Sunday, July 09, 2006


Navigating Continents of Origin

Denise Grady, in an article this past week in the New York Times entitled "Imperfect, Imprecise but Useful: Your Race," reports on what is becoming a difficult issue for the medical profession: how should doctors approach any study that indicates a disparity in the incidence, outcome or efficacy of treatment of a disease is based on the patient's racial or ethnic group?

An editorial in The New England Journal of Medicine in 2001 said race was a "social construct, not a scientific classification," and denounced "race-based medicine," including "medical research arbitrarily based on race." The editorial concluded that "in medicine, there is only one race — the human race."

Such high-minded sentiments sound pretty good. But the same issue of the journal also included an article and another editorial suggesting there were some important racial differences in the way people reacted to various medicines, including drugs used to treat high blood pressure, heart failure, depression and pain. The differences could affect the dose a person needed, or whether a particular drug should be used at all.

For example, Dr. James P. Evans, director of adult genetics at the University of North Carolina says:

It's a very explosive issue. And for a good reason. The whole concept of race has been abused blatantly in the past and egregiously misused in order to accomplish very distasteful ends socially and politically. ...

The question remains, does any of the differential distribution of gene forms have potential medical significance? I think the answer is, sure. There may be differentially distributed genotypes that put a group, in aggregate, at increased or decreased risk for certain diseases or affect their responses to certain medications.

Complicating the whole issue is the fact that there is no direct correlation between what people think of as "race" and the genetic inheritance of the individual patient. Mixed ancestry may, in fact, be the norm and, if it isn't, it soon will be with the expansion of the global economy and travel. Add to that the fact that economic and social differences that effect "education, stress, diet, exercise and access to health care" can also play a significant role in the onset, severity and outcome of the treatment of disease, and it becomes questionable if knowing the race of the patient provides any useful information. Ideally, according to Dr. Evans, we would want to know the exact genes in each individual that effect susceptibility to disease, rather than rely on some statistical correlation. But that information is not available for most diseases at this time.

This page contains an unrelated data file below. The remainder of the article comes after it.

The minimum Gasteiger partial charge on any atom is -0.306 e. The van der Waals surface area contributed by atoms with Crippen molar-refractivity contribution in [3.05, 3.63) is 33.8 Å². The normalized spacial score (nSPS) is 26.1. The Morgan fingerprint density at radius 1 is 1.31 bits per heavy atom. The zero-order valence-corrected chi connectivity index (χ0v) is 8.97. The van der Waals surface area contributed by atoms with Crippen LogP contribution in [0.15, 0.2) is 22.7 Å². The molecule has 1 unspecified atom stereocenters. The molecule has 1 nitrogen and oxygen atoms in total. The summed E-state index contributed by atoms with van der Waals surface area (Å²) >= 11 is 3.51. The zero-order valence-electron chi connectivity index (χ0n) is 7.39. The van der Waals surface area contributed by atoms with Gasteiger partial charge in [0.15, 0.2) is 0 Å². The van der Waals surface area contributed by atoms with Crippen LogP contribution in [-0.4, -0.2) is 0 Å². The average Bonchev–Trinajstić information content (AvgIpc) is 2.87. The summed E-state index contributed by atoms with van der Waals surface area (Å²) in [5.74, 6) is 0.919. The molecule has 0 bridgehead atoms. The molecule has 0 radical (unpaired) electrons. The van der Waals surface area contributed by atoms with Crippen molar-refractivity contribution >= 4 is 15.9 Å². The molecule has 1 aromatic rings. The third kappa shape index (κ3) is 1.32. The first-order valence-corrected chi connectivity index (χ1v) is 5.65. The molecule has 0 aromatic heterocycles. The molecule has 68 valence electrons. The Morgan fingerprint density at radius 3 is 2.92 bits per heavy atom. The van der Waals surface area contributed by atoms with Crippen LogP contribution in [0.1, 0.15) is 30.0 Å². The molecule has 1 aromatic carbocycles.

To avoid the charged word "race," "continent of origin" is being used more and more and may reflect the useful information better anyway. Dr. Lisa A. Carey, the medical director of the University of North Carolina at Lineberger says:

I agree with people who say race is an artificial construct. It has limited usefulness now, as a proxy for ancestral geographic region.

But she adds:

It's what we have. If it gives us some information it's better than no information.

It's a difficult situation that we face because of our own past and present failures, both as a society and as individuals. But it would be ironic indeed if the victims of racism were harmed again because people of good will, in their desire not to repeat past wrongs, were afraid to consider all the evidence that might be put to use in helping them.

Comments: Post a Comment

<< Home

This page is powered by Blogger. Isn't yours?

. . . . .


How to Support Science Education